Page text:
Breedlove Urges NATO to Tap NCO Corps Capabilities
By Donna Miles
American Forces Press Service
WASHINGTON, Sept. 5, 2013 As new challenges and budget realities loom, the officer who serves as NATO’s supreme allied commander for Europe and commander of U.S. European Command has challenged those in his charge to tap the “vast reservoir of untapped potential” within the noncommissioned officer corps.
“NATO and our partner nations are standing atop a gold mine of capability,” Air Force Gen. Philip M. Breedlove wrote today in his command blog. “We need to get better at mining it and refining it.”
Breedlove shared his own experience as NCOs shared their tactical and technical skills and leadership abilities with him throughout his Air Force career. “As I’ve risen through the ranks as a leader and commander, I’ve benefitted from the support, trust and wise counsel of my NCOs,” he said.
Now, he said, he continues to rely on the knowledge and insights of his command senior enlisted leaders at NATO and Eucom: Air Force Command Chief Master Sgt. Todd Small and Air Force Command Chief Master Sgt. Craig Adams.
“I believe our alliance abounds in NCOs like these two leaders,” he said. “And I believe we must fully engage our NCOs’ unique capabilities to strengthen NATO’s collective defense and assist its transformation.”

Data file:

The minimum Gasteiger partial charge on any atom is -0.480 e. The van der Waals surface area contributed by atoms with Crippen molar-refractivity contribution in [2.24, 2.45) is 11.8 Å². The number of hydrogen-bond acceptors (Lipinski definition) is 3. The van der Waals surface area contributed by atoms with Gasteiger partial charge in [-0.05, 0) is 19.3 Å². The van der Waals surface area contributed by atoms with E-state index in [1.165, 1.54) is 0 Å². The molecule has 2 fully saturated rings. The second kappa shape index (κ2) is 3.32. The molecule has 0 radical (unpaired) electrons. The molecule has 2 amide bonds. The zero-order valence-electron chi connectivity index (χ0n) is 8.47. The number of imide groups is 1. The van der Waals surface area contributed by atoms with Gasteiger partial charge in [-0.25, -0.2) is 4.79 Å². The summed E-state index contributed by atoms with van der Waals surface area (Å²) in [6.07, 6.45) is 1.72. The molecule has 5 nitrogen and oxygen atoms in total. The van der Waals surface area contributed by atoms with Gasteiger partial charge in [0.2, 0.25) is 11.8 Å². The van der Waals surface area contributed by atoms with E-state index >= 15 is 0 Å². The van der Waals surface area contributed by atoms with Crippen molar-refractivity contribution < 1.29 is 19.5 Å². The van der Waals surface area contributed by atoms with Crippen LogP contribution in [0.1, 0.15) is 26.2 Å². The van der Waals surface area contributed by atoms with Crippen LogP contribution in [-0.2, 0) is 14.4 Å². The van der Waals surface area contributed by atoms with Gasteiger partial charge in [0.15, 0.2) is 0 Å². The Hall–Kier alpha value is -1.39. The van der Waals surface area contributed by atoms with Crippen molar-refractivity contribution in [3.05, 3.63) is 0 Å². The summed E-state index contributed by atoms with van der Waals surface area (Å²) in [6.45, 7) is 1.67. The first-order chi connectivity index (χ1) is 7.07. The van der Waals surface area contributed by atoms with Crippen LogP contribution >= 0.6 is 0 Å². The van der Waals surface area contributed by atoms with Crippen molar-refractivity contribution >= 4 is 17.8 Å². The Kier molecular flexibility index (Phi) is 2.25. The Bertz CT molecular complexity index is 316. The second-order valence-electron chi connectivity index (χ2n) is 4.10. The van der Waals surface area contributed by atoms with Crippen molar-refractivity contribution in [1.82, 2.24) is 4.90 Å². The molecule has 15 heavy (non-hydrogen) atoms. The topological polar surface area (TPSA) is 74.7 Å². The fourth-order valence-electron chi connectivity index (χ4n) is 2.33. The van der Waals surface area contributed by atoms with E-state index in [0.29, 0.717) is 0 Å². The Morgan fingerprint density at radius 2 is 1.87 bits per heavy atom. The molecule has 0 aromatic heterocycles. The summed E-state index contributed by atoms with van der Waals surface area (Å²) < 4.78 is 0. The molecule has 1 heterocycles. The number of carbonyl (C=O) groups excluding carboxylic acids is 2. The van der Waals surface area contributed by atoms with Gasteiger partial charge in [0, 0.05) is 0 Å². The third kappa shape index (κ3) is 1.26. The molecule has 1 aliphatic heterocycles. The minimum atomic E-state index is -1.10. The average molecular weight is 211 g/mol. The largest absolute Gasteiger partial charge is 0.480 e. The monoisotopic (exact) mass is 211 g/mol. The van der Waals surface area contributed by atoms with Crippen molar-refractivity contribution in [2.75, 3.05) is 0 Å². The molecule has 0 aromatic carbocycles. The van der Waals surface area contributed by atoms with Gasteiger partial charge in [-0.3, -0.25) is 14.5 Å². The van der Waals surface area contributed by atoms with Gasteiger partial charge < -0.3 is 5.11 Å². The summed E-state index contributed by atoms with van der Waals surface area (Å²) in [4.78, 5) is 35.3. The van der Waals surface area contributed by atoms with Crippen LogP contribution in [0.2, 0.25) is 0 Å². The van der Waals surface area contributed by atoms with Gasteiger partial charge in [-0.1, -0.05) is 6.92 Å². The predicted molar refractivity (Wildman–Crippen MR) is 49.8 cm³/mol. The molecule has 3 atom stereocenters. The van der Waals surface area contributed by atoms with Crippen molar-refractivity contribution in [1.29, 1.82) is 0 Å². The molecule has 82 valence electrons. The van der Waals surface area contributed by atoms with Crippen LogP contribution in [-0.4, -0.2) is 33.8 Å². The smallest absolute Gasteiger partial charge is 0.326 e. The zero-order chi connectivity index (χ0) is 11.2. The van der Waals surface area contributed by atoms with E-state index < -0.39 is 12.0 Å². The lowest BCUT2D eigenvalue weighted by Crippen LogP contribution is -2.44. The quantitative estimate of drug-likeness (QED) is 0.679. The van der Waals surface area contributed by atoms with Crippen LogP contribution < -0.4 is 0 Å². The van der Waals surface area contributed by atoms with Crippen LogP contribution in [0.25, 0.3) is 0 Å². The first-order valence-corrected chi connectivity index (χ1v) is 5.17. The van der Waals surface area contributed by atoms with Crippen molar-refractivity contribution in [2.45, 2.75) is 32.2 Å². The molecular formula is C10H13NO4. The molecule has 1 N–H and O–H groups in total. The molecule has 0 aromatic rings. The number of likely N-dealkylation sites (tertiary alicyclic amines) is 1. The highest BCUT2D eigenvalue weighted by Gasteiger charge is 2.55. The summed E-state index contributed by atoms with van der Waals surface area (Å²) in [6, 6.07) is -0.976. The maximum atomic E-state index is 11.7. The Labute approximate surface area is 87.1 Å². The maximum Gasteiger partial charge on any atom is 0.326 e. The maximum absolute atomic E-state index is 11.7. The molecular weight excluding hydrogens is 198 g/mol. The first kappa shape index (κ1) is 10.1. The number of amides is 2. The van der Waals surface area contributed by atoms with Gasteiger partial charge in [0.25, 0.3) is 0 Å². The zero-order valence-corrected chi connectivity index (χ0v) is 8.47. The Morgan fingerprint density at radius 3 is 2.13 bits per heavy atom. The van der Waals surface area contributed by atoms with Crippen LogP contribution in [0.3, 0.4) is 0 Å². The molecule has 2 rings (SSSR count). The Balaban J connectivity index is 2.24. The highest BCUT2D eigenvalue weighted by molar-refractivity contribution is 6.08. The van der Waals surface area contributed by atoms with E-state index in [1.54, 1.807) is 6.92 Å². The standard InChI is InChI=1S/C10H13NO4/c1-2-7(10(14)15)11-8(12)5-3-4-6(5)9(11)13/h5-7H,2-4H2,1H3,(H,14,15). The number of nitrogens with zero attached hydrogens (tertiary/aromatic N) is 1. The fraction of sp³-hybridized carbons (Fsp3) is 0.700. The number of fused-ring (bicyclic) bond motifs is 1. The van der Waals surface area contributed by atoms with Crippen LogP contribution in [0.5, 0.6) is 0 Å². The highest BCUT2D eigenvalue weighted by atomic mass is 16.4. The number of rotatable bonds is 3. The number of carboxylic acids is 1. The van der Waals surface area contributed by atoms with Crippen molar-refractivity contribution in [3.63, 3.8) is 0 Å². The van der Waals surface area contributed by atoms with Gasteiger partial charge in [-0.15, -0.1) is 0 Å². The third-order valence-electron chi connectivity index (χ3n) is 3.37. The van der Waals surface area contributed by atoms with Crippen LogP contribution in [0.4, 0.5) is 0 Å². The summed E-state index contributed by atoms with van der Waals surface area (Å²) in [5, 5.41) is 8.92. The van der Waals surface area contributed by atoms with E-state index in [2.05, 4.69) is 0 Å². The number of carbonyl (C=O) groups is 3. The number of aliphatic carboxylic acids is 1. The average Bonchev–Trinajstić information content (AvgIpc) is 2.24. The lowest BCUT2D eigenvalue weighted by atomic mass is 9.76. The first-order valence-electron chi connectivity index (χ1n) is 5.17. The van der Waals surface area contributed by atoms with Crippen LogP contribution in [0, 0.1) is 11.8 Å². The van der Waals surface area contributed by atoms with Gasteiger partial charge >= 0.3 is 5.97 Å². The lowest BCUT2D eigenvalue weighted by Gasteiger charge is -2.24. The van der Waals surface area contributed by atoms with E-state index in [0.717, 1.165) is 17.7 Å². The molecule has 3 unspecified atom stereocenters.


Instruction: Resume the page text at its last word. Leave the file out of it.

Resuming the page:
NATO has been made progress in better developing and engaging its NCOs, Breedlove noted. The alliance established command senior enlisted leader position across the NATO structure and published the alliance’s first NCO strategy and guidelines.
In addition, the NATO School and Swiss Armed Forces Professional NCO School joined forces to design and teach NCO education courses, he said. Allied Command Operations and Eucom command senior enlisted leaders also partnered with the George C. Marshall European Center for Security Studies to organize the annual International Senior Enlisted Seminar.
Meanwhile, Belgium, Hungary, Romania, Ukraine, Turkey and other allies established senior enlisted leadership positions, Breedlove reported. Other nations such as Slovenia and Croatia developed their own multinational NCO education and outreach programs.
“These efforts have proven beneficial by creating an NCO corps that is increasingly empowered and responsible for individual training, discipline and the health and welfare of their service members,” Breedlove said.
“In this era of fiscal belt-tightening, we must look for opportunities to better develop and employ the assets we already have, in particularly our NCOs,” he said. “When we sharpen our NCOs’ capability through exercises, training, experience and professional education, we sharpen our nations’ combat edge.”